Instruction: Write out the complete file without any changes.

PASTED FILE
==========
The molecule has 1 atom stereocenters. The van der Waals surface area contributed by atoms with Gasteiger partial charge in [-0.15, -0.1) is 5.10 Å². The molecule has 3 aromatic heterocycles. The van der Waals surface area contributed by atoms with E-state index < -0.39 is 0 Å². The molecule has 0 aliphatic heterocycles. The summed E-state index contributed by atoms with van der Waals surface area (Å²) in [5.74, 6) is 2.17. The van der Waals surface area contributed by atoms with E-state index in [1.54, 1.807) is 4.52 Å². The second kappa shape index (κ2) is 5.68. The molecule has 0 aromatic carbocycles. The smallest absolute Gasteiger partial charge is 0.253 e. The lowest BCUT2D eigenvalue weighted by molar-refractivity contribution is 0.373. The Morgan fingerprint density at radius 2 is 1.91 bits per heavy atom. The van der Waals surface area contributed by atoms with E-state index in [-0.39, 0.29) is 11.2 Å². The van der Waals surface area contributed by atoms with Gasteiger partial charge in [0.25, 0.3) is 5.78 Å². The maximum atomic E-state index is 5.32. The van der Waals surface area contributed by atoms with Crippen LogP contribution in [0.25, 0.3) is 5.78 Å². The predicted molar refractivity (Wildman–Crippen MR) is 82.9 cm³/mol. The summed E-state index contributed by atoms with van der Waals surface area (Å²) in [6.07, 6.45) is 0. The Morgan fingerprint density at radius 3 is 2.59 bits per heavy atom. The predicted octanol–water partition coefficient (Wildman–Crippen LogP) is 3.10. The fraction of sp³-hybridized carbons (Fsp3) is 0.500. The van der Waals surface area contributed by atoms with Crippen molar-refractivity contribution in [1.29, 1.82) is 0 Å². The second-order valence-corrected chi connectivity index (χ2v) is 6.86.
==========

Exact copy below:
The molecule has 1 atom stereocenters. The van der Waals surface area contributed by atoms with Gasteiger partial charge in [-0.15, -0.1) is 5.10 Å². The molecule has 3 aromatic heterocycles. The van der Waals surface area contributed by atoms with E-state index < -0.39 is 0 Å². The molecule has 0 aliphatic heterocycles. The summed E-state index contributed by atoms with van der Waals surface area (Å²) in [5.74, 6) is 2.17. The van der Waals surface area contributed by atoms with E-state index in [1.54, 1.807) is 4.52 Å². The second kappa shape index (κ2) is 5.68. The molecule has 0 aromatic carbocycles. The smallest absolute Gasteiger partial charge is 0.253 e. The lowest BCUT2D eigenvalue weighted by molar-refractivity contribution is 0.373. The Morgan fingerprint density at radius 2 is 1.91 bits per heavy atom. The van der Waals surface area contributed by atoms with E-state index in [-0.39, 0.29) is 11.2 Å². The van der Waals surface area contributed by atoms with Gasteiger partial charge in [0.25, 0.3) is 5.78 Å². The maximum atomic E-state index is 5.32. The van der Waals surface area contributed by atoms with Crippen LogP contribution in [0.25, 0.3) is 5.78 Å². The predicted molar refractivity (Wildman–Crippen MR) is 82.9 cm³/mol. The summed E-state index contributed by atoms with van der Waals surface area (Å²) in [6.07, 6.45) is 0. The Morgan fingerprint density at radius 3 is 2.59 bits per heavy atom. The predicted octanol–water partition coefficient (Wildman–Crippen LogP) is 3.10. The fraction of sp³-hybridized carbons (Fsp3) is 0.500. The van der Waals surface area contributed by atoms with Crippen molar-refractivity contribution in [1.29, 1.82) is 0 Å². The second-order valence-corrected chi connectivity index (χ2v) is 6.86.